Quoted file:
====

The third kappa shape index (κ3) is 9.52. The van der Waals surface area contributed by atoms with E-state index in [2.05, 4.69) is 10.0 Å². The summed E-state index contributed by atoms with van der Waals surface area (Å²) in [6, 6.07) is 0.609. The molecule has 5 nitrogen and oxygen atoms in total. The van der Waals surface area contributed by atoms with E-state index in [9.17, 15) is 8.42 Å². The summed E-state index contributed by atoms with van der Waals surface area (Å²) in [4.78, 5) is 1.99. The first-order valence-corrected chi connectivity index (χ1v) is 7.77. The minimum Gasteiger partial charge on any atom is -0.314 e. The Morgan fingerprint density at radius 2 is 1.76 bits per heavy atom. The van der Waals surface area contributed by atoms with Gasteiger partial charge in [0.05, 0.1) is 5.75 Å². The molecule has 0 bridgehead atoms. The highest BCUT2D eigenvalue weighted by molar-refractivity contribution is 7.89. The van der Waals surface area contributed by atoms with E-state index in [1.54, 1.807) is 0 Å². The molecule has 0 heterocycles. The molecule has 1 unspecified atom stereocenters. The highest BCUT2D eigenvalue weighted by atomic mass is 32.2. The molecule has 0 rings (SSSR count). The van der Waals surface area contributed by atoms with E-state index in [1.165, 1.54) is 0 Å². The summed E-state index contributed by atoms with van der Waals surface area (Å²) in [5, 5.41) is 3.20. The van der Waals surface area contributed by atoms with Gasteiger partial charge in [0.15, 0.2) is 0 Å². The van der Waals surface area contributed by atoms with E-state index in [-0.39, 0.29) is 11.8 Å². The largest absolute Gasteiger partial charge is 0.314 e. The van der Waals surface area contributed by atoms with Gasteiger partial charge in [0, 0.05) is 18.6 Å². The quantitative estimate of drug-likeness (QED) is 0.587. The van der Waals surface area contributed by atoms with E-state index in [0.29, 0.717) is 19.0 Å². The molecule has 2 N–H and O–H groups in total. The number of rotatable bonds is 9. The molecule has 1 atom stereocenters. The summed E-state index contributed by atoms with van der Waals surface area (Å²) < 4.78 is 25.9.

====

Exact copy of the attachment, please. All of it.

The third kappa shape index (κ3) is 9.52. The van der Waals surface area contributed by atoms with E-state index in [2.05, 4.69) is 10.0 Å². The summed E-state index contributed by atoms with van der Waals surface area (Å²) in [6, 6.07) is 0.609. The molecule has 5 nitrogen and oxygen atoms in total. The van der Waals surface area contributed by atoms with E-state index in [9.17, 15) is 8.42 Å². The summed E-state index contributed by atoms with van der Waals surface area (Å²) in [4.78, 5) is 1.99. The first-order valence-corrected chi connectivity index (χ1v) is 7.77. The minimum Gasteiger partial charge on any atom is -0.314 e. The Morgan fingerprint density at radius 2 is 1.76 bits per heavy atom. The van der Waals surface area contributed by atoms with Gasteiger partial charge in [0.05, 0.1) is 5.75 Å². The molecule has 0 bridgehead atoms. The highest BCUT2D eigenvalue weighted by molar-refractivity contribution is 7.89. The van der Waals surface area contributed by atoms with E-state index in [1.54, 1.807) is 0 Å². The molecule has 0 heterocycles. The molecule has 1 unspecified atom stereocenters. The highest BCUT2D eigenvalue weighted by atomic mass is 32.2. The molecule has 0 rings (SSSR count). The van der Waals surface area contributed by atoms with E-state index in [1.165, 1.54) is 0 Å². The summed E-state index contributed by atoms with van der Waals surface area (Å²) in [5, 5.41) is 3.20. The van der Waals surface area contributed by atoms with Gasteiger partial charge in [0.15, 0.2) is 0 Å². The van der Waals surface area contributed by atoms with E-state index in [-0.39, 0.29) is 11.8 Å². The largest absolute Gasteiger partial charge is 0.314 e. The van der Waals surface area contributed by atoms with Gasteiger partial charge in [0, 0.05) is 18.6 Å². The quantitative estimate of drug-likeness (QED) is 0.587. The van der Waals surface area contributed by atoms with E-state index in [0.29, 0.717) is 19.0 Å². The molecule has 2 N–H and O–H groups in total. The number of rotatable bonds is 9. The molecule has 1 atom stereocenters. The summed E-state index contributed by atoms with van der Waals surface area (Å²) < 4.78 is 25.9.